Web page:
work, CEI aims to support the creation of new food businesses. Its long-term strategy is to
help weave these individual enterprises into integrated value chains, whereby Maine producers
source raw inputs from Maine vendors, Maine value-added processors source ingredients from
Maine producers, and Maine distributors supply high-quality and traceable Maine-made food
products to local, regional, national, and international markets. This requires more than individual
transactions that add impact. CEI is now exploring more integrated approaches to
multiply impact. It is also working to fill infrastructure gaps, such as capacity to process and
add value, that constrain growth and profitability of small- and mid-sized businesses operating
along the food and beverage value chain, from the grower to the consumer.
A key lesson from CEI’s work is that the market on its own will not always provide
the products and services necessary to create and maintain healthy communities, especially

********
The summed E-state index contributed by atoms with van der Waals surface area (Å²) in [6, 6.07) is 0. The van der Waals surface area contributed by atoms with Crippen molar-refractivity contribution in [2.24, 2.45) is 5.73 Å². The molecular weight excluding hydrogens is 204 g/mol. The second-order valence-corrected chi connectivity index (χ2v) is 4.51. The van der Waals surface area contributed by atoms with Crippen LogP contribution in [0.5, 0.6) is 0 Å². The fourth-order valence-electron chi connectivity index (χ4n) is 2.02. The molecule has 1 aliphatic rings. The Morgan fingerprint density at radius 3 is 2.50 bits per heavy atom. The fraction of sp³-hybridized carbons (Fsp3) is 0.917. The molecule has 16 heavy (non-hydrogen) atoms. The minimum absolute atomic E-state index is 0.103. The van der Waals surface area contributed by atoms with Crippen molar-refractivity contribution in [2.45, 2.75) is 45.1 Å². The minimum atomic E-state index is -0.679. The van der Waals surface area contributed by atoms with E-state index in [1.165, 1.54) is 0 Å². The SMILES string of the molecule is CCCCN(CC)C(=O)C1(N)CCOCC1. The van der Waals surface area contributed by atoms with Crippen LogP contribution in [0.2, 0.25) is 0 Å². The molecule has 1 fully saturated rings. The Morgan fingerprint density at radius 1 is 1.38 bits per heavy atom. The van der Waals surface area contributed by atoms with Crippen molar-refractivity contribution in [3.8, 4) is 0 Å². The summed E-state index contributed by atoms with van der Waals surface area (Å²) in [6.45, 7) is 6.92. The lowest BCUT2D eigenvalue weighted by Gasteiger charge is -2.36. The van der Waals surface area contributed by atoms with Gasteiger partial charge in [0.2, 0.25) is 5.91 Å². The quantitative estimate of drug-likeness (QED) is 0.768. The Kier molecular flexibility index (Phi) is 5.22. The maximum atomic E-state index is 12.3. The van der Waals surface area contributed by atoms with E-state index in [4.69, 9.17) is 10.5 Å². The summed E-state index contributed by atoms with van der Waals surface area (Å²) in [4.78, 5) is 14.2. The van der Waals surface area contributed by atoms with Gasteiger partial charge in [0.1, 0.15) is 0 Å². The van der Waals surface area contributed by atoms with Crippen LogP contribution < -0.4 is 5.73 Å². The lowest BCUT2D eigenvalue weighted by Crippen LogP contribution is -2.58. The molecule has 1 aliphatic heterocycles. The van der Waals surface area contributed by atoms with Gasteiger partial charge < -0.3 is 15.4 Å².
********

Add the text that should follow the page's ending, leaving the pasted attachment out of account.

for low-income, underserved, or marginalized populations in rural areas. This “market
failure” creates a need for alternative strategies, such as community development finance.
However, transactions are not ends in themselves: investment is one of the most powerful
tools in CEI’s toolbox, it is often insufficient on its own. Looking beyond the transaction is
critical to having impact, which is why robust business advising and workforce development
partnerships remain central to our work. In addition, we engage in policy research and
advocacy to improve the systems that drive economic opportunity and strategic investment,
such as aligning training with the needs of growing industries to help people secure good jobs
and advance in their careers.
The Role of Innovation and the Emergence of Technology-Based
The Nobel Prize winning economist Robert Solow has estimated that innovation has
been responsible for 80 percent of job growth during the modern age. In Maine, two of the
three companies that earned over $1 billion in 2016 were WEX and IDEXX—companies with
information technology at their core. The third was L.L. Bean, the venerable sporting-goods,
clothing, and housewares company synonymous with Maine’s outdoorsy, Yankee brand. At
its founding in 1912, L.L. Bean itself was based on two innovations: a hunting boot with a
rubber bottom and a leather side, and the notion that marketing by mail to the list of people
who had bought hunting licenses would yield interested buyers. Today, the company has